Pubdate: Fri, 13 Mar 2009
Source: North Shore News (CN BC)
Copyright: 2009 North Shore News
Author: David Bratzer


Dear Editor:

Regarding columnist Wallace Craig's March 4 column Drug Legalization
Lobby Lacks Business Plan that opposed drug regulation: I am neither a
narcissistic marijuana user nor a psychosocial hard drug abuser. I am,
in fact, a member of Law Enforcement Against Prohibition.

The membership of this non-profit organization consists of police
officers, judges, prosecutors and other criminal justice
professionals. We seek to reduce crime, death, disease and addiction
by gradually ending drug prohibition.

My views, of course, do not represent those of my employer. But they
are shared by many Canadians who look to our southern neighbour and
understand that the "war on drugs" is a public policy disaster.

When it comes to prosecuting drug crimes, tough justice does not work.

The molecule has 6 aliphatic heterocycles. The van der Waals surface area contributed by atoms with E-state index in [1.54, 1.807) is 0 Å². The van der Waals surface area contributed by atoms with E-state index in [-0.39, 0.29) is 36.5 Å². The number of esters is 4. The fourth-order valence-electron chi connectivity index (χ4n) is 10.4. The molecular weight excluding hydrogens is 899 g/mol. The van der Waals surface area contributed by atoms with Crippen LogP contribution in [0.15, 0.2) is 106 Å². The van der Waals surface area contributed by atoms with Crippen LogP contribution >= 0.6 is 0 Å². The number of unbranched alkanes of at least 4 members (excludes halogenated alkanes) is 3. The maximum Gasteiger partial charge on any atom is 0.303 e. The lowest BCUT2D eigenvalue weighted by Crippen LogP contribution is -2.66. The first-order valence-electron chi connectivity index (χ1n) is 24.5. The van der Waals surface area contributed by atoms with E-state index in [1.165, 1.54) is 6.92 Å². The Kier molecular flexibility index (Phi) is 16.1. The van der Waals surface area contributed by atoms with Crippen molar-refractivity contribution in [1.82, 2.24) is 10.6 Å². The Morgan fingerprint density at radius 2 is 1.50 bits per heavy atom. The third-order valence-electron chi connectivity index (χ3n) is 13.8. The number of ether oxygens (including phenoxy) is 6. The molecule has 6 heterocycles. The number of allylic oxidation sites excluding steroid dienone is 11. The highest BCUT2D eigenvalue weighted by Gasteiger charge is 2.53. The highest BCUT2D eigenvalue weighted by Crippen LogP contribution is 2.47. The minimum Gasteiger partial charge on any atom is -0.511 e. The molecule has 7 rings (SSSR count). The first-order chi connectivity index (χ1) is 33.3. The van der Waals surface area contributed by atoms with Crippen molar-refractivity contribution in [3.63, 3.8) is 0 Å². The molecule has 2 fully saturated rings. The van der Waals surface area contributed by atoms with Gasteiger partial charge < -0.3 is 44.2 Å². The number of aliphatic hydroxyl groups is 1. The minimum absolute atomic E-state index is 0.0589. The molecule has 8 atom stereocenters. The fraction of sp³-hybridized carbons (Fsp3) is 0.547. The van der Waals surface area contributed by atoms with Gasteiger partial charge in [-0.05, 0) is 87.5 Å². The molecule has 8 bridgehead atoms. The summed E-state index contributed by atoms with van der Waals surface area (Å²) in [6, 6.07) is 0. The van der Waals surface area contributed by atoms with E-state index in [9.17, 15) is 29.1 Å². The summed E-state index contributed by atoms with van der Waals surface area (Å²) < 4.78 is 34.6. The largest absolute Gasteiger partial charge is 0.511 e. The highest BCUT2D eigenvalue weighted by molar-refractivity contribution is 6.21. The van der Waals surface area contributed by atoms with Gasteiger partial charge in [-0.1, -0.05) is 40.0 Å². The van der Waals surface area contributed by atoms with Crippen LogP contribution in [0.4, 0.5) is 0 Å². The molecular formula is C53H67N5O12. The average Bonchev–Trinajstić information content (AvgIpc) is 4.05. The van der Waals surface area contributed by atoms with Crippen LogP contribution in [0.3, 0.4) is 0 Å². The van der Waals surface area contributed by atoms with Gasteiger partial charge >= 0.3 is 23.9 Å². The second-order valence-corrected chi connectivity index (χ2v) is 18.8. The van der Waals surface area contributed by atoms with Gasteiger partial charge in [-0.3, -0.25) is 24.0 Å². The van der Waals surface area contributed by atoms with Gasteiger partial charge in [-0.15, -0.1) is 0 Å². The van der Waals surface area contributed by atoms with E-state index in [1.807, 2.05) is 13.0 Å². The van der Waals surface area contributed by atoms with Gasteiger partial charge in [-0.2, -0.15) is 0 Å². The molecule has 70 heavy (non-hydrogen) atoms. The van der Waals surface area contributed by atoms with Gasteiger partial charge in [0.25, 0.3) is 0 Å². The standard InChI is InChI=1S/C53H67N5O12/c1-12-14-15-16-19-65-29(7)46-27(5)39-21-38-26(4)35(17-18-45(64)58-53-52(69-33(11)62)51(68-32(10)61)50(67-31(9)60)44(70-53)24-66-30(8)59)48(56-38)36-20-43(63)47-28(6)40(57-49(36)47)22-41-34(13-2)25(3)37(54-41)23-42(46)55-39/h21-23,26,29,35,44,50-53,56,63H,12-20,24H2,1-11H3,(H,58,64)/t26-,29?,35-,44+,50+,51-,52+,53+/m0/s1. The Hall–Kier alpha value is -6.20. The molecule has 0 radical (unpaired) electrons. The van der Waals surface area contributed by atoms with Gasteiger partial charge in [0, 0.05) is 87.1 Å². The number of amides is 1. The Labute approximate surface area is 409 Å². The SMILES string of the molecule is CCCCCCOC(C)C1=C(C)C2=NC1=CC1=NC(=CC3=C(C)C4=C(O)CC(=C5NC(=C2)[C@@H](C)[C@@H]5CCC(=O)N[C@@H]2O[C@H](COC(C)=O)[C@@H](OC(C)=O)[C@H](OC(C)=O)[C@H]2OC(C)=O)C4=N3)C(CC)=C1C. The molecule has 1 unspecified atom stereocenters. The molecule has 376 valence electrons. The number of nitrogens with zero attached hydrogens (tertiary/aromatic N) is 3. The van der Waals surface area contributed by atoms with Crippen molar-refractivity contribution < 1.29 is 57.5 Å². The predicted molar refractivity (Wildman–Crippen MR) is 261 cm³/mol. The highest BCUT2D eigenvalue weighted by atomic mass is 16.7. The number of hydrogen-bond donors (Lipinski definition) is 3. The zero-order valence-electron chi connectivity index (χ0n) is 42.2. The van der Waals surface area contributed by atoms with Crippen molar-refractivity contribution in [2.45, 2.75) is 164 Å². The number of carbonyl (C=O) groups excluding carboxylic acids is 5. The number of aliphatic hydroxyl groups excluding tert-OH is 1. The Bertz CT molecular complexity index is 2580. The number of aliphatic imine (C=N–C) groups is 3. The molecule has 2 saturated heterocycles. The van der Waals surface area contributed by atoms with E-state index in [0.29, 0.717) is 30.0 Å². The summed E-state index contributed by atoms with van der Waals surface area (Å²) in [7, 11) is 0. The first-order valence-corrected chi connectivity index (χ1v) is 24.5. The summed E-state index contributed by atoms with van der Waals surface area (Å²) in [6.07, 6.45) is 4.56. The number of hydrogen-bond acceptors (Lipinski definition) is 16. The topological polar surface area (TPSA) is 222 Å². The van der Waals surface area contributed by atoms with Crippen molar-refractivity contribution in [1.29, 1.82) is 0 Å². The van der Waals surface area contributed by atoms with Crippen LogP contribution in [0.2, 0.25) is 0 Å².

Drug trafficking is a fundamentally different crime than violent or
sexual crimes such as rape.

When police officers arrest a rapist, the rapes stop. No one else
steps up to the plate and says, "I think I'll be a rapist now," which
is exactly what happens when a drug dealer is arrested. That is why
mandatory minimum sentences may be appropriate for violent crimes and
sex crimes but they are not a solution to our drug-trafficking problem.

There are other historical examples of prohibition besides the
relatively brief prohibition on alcohol. These include the lottery
(which used to be run by the mafia and was known as "the numbers") and
prizefighting (banned in many U.S. states during the 19th century). In
each case the activity was driven underground and government lost the
ability to safely regulate it.

It is important for Mr. Craig to learn there are many credible drug
policy reformers in British Columbia. We want the same end result as
Mr. Craig -- an increase in public safety -- but we disagree strongly
on how to get there.

David Bratzer

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